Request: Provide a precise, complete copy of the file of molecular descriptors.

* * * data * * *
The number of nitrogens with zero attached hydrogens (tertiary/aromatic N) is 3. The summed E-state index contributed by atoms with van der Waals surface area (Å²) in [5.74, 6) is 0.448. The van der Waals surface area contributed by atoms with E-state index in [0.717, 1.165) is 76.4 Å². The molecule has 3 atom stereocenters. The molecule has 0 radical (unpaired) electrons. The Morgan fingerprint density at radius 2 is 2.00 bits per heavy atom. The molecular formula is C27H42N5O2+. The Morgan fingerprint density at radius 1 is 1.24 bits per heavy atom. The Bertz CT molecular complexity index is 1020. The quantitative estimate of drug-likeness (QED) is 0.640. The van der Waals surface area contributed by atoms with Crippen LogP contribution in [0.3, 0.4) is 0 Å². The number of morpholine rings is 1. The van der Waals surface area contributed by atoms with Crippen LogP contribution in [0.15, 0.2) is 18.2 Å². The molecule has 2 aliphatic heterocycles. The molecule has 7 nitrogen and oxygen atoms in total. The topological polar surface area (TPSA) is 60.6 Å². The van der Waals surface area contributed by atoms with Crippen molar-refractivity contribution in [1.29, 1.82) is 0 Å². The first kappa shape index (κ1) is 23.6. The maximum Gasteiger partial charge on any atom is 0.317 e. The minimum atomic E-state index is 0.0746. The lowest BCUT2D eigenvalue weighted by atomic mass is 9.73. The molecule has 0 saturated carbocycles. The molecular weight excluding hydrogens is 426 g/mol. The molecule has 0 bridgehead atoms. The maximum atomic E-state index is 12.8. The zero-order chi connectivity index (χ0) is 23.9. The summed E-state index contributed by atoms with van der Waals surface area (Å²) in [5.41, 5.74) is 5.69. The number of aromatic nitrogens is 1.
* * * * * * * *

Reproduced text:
The number of nitrogens with zero attached hydrogens (tertiary/aromatic N) is 3. The summed E-state index contributed by atoms with van der Waals surface area (Å²) in [5.74, 6) is 0.448. The van der Waals surface area contributed by atoms with E-state index in [0.717, 1.165) is 76.4 Å². The molecule has 3 atom stereocenters. The molecule has 0 radical (unpaired) electrons. The Morgan fingerprint density at radius 2 is 2.00 bits per heavy atom. The molecular formula is C27H42N5O2+. The Morgan fingerprint density at radius 1 is 1.24 bits per heavy atom. The Bertz CT molecular complexity index is 1020. The quantitative estimate of drug-likeness (QED) is 0.640. The van der Waals surface area contributed by atoms with Crippen LogP contribution in [0.3, 0.4) is 0 Å². The number of morpholine rings is 1. The van der Waals surface area contributed by atoms with Crippen LogP contribution in [0.15, 0.2) is 18.2 Å². The molecule has 2 aliphatic heterocycles. The molecule has 7 nitrogen and oxygen atoms in total. The topological polar surface area (TPSA) is 60.6 Å². The van der Waals surface area contributed by atoms with Crippen molar-refractivity contribution in [1.29, 1.82) is 0 Å². The first kappa shape index (κ1) is 23.6. The maximum Gasteiger partial charge on any atom is 0.317 e. The minimum atomic E-state index is 0.0746. The lowest BCUT2D eigenvalue weighted by atomic mass is 9.73. The molecule has 0 saturated carbocycles. The molecular weight excluding hydrogens is 426 g/mol. The molecule has 0 bridgehead atoms. The maximum atomic E-state index is 12.8. The zero-order chi connectivity index (χ0) is 23.9. The summed E-state index contributed by atoms with van der Waals surface area (Å²) in [5.41, 5.74) is 5.69. The number of aromatic nitrogens is 1.